All-22 Analysis – The Curious Case of Dwight Freeney

Around this time last week, I was involved in a conversation with my colleague Greg Cowan regarding the play of the defense as a whole, with Dwight Freeney in particular worthy of our ire. The lack of production we’ve seen from Freeney this year was somewhat expected – I always felt Robert Mathis was going to make an easier transition, though I didn’t necessarily expect the gulf in play to be as large as it has been to this point.

When I think about why Mathis has had an easier transition, I focus on a few things. Firstly, the physique. Mathis is more lithe and gangly compared to the stout stature of Freeney, and Mathis has greater agility and speed at this point in time. When one examines the traditional moves of the two in question, there can also be little doubt that Mathis’ potential is maximised, while Freeney’s is not. The great utility of 3-4 schemes in my book is in pass rushing – you can overload areas of the offensive line with your best pass rushers if the play is designed well and comes up against the right offense. Freeney thrived on psychological warfare and setting his man up, faking the outside speed rush before ripping inside, or simply unexpectedly bull-rushing the tackle backwards.

In simple terms, it’s about execution – Peyton Manning lined you up in the 3WR 1TE 1RB set and ran about 10 different plays all game – you know what’s likely coming, you just can’t stop it. Dwight Freeney was the same from the 4-3 RE position. Given the variance that the 3-4 offers in terms of alignments and where you spot your pass rushers, perhaps it’s only natural that Freeney doesn’t thrive in the new system.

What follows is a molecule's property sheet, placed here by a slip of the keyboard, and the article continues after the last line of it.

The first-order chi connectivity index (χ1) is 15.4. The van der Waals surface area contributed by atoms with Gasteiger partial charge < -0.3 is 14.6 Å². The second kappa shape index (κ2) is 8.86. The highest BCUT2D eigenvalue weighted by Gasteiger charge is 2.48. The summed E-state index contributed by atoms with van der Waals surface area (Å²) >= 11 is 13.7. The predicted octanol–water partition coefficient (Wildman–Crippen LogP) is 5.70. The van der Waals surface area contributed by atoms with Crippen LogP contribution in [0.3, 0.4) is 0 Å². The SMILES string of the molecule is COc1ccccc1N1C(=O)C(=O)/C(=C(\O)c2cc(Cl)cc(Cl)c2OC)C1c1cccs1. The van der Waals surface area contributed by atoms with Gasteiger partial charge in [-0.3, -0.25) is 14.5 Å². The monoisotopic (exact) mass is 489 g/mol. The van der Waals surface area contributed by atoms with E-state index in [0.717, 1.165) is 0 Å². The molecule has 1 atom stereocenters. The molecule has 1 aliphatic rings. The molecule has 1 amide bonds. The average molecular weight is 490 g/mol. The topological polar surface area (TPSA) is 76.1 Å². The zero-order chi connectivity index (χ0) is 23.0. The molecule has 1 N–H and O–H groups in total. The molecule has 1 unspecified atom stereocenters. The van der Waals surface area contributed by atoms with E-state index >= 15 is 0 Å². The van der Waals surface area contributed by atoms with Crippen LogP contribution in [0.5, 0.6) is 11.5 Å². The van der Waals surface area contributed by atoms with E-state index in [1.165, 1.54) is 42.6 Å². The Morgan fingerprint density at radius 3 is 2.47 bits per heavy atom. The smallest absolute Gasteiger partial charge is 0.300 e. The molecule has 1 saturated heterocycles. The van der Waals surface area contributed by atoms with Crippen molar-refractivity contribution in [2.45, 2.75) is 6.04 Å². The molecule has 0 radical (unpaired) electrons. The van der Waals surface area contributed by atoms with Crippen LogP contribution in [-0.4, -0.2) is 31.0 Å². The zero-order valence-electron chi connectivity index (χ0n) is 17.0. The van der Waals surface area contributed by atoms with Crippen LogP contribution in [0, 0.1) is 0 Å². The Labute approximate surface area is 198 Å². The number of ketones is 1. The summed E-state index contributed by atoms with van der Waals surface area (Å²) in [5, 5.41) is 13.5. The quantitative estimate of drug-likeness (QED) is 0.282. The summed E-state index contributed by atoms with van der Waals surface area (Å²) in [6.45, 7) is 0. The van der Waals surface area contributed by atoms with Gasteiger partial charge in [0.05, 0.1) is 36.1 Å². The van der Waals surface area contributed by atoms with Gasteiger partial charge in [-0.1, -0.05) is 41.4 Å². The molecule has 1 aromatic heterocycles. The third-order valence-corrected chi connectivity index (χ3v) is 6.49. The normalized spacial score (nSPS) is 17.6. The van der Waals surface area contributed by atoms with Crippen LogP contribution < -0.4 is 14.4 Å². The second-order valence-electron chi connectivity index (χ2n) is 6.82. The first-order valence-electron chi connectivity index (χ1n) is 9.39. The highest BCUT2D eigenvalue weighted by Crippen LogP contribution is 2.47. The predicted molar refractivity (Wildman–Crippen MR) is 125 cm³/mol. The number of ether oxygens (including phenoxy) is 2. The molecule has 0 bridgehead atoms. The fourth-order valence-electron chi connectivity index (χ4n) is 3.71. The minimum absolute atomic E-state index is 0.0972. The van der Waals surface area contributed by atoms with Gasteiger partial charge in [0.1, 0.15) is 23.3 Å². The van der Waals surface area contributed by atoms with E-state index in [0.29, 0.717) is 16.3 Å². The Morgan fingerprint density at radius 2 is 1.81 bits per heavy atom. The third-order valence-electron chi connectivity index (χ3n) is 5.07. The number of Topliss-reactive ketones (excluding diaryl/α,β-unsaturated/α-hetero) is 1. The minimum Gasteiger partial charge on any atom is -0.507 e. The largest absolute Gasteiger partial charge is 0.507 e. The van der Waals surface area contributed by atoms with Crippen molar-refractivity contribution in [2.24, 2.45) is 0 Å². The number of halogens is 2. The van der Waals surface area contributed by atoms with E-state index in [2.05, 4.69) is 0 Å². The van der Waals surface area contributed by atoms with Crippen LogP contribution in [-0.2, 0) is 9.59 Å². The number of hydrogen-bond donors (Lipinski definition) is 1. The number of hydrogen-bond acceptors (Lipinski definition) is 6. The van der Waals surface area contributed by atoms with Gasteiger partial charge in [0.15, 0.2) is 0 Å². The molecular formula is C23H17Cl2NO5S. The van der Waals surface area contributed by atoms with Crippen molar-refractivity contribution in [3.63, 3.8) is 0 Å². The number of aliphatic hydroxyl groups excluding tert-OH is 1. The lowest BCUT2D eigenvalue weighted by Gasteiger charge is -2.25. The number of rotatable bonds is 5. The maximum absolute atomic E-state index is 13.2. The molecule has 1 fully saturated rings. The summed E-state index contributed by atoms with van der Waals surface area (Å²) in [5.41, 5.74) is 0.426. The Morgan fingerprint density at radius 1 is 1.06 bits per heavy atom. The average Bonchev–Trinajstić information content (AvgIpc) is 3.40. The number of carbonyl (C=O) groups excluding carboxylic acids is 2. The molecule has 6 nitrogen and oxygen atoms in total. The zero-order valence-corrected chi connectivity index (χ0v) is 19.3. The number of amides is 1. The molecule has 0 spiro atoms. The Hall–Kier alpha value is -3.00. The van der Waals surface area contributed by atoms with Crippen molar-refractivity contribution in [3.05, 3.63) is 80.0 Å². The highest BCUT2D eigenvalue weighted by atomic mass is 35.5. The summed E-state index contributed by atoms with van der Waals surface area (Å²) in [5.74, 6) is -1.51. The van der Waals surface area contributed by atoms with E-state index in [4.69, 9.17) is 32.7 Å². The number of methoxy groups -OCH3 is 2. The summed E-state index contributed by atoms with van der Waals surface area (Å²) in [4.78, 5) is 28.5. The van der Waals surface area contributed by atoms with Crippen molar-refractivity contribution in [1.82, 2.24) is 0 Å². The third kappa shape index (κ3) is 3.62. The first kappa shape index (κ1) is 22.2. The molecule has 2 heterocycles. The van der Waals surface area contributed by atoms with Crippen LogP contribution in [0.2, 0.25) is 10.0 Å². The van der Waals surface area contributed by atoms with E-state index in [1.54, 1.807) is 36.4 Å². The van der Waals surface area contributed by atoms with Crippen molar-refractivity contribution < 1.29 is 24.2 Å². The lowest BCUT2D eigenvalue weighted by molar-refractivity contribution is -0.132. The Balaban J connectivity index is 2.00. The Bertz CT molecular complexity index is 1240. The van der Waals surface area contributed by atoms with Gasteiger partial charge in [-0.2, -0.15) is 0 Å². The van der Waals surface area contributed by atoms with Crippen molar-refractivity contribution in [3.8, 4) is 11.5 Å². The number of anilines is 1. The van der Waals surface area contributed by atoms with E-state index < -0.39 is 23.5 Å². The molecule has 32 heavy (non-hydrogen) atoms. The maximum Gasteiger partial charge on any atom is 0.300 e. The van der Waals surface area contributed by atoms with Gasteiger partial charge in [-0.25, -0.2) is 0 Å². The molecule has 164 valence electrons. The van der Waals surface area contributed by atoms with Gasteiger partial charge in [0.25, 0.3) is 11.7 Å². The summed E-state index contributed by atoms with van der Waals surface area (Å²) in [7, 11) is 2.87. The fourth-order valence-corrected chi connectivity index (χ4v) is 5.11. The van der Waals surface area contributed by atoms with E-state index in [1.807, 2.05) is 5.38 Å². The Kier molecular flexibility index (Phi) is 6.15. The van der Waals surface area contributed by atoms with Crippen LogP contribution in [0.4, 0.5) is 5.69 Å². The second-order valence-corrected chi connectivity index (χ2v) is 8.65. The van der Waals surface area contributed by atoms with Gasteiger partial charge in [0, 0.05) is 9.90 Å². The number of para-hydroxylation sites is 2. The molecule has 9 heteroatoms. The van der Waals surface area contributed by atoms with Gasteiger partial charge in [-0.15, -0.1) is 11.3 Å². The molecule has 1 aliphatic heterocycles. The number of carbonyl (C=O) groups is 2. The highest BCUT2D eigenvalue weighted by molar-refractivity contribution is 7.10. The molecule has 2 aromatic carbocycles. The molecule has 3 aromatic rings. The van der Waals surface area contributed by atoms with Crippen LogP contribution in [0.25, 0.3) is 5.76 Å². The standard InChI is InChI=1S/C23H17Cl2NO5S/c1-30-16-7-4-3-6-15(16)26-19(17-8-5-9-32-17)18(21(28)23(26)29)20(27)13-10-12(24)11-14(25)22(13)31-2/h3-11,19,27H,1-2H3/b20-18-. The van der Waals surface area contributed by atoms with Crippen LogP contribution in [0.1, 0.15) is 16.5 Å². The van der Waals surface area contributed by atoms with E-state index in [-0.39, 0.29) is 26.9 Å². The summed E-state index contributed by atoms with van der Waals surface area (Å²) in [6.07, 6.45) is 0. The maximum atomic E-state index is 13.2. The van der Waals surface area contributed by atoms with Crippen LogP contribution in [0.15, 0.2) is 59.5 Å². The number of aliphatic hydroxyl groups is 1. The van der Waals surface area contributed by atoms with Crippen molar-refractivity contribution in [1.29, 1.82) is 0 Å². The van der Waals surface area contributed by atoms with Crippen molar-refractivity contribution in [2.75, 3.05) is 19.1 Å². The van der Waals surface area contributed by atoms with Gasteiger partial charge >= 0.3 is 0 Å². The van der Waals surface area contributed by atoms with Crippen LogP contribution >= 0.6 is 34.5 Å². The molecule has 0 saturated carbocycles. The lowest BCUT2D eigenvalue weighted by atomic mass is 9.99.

In any case – I want to look at why Freeney has proven ineffective so far this year, and in order to do so, it’s time to look at the tape..

 

Let’s take it back to Week 5 against the Packers.

Freeney is matched up one-on-one with Marshall Newhouse (#74 – LT) of the Packers. He has the luxury of having Robert Mathis opposite him, and in this case it proves pivotal. The Packers are conscious of Mathis on the right side and his speed rushing prowess, so they delegate John Kuhn (#30 – FB) on a blocking assignment to assist the RT. Commonly, we’d see the back chipping Freeney ahead of Mathis, though this shows to me that the Packers acknowledge the role reversal in the 3-4, with Mathis the more dangerous rusher.

Freeney bull-rushes Newhouse, who isn’t expecting it. He gets the necessary leverage, and from here, Newhouse is only going backwards. Mathis sees the double team and tries to impact the play by going outside – forcing Rodgers to step up.

Freeney continues to push Newhouse backward while Mathis opts for the aforementioned speed rush.

Rodgers steps up and to the right to avoid the pressure from Mathis, but in doing so he leaves himself completely exposed from the blind side. I think he should have released the ball by now in any case, but it’s the reigning NFL MVP. I’ll cut him some slack.

Freeney is able to watch Rodgers in his peripheral vision, and at the right moment he disengages from his block and seizes onto Aaron Rodgers.

I’ve shown that play simply to highlight the difficulties offenses face when they’re against a Colts defense manned by both Freeney and Mathis. Now i’ll show you how offenses gear towards Freeney when that isn’t the case.

Moving forward in time to last week – here we can see the Colts pass rush without Mathis. Freeney is lined up one-on-one with Mike Otto (#66 – LT) from his typical RE spot. The Colts interior line is going to stunt, and I’d like you to watch the reaction of the LG, circled in red.